School of life

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Instead of teaching us geometry and mensuration why were we not taught basic survival skills, when we still had the energy to learn them? How to cope with a bad day or a bad partner (that is if you are lucky to have already chosen one!)? Making a perfect circle with a rounder requires precision but even better is a round roti, if one wants to fit in, I suppose. I don’t know about you but sticking out like a sore thumb is somehow less appealing during the times we are living in. Maybe not better just aesthetically pleasing. Not for me a job well done and all that, but the quiet sound of people other than my mother reaching out for my rotis. Mine turn out to be map-like hence I stick to baking where failure is less easily noticeable (especially if you have a sweet tooth) and you can always blame the elements!

Why weren’t we apprised of the fact that life isn’t neatly divided into past, present and future like the tenses we were so diligently taught in school? Just because you ate tiffin (lunch break it was but lunch it never was) together (okay you ate your friend’s tiffin and your friend ate yours!) and sat together in classes for nearly half a decade doesn’t mean that you will remain friends or even in the periphery of each other’s lives. From seeing each other everyday to now just seeing or liking their posts. If you are lucky that is! Oh yes, hate following is a thing.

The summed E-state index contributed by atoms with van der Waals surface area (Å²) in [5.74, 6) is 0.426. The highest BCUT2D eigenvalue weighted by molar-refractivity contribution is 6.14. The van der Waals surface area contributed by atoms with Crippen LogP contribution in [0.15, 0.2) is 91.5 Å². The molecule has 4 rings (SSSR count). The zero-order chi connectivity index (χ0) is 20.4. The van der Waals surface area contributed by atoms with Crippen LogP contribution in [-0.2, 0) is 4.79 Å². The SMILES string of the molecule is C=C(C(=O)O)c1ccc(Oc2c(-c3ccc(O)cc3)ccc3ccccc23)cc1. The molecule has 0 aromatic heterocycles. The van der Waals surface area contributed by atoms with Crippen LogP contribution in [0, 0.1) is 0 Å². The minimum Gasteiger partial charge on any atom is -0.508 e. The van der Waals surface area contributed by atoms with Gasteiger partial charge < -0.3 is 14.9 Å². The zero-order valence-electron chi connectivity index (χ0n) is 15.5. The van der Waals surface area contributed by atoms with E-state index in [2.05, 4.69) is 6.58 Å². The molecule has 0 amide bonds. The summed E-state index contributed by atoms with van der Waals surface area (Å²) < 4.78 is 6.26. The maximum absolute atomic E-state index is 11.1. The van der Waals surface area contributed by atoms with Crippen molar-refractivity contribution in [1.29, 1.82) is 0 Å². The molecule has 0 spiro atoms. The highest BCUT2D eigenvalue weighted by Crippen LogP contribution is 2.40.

But the ultimate betrayal isn’t knowing who they have become, but not seeing the old selves beneath the layers they have accrued since you last knew them. I know, change is the only constant but it still registers, even if for the briefest of moments.

Why doesn’t school or college or the various degrees we study for prepare us for the imperfect lives we are going to lead, and more importantly, how to make our peace with it? Some many lives are lost everyday in the quest of unattainable goals. We are taught the ultimate lessons in the school of life, both its vicissitudes, and its bounty. In practical, not theory as it turns out.

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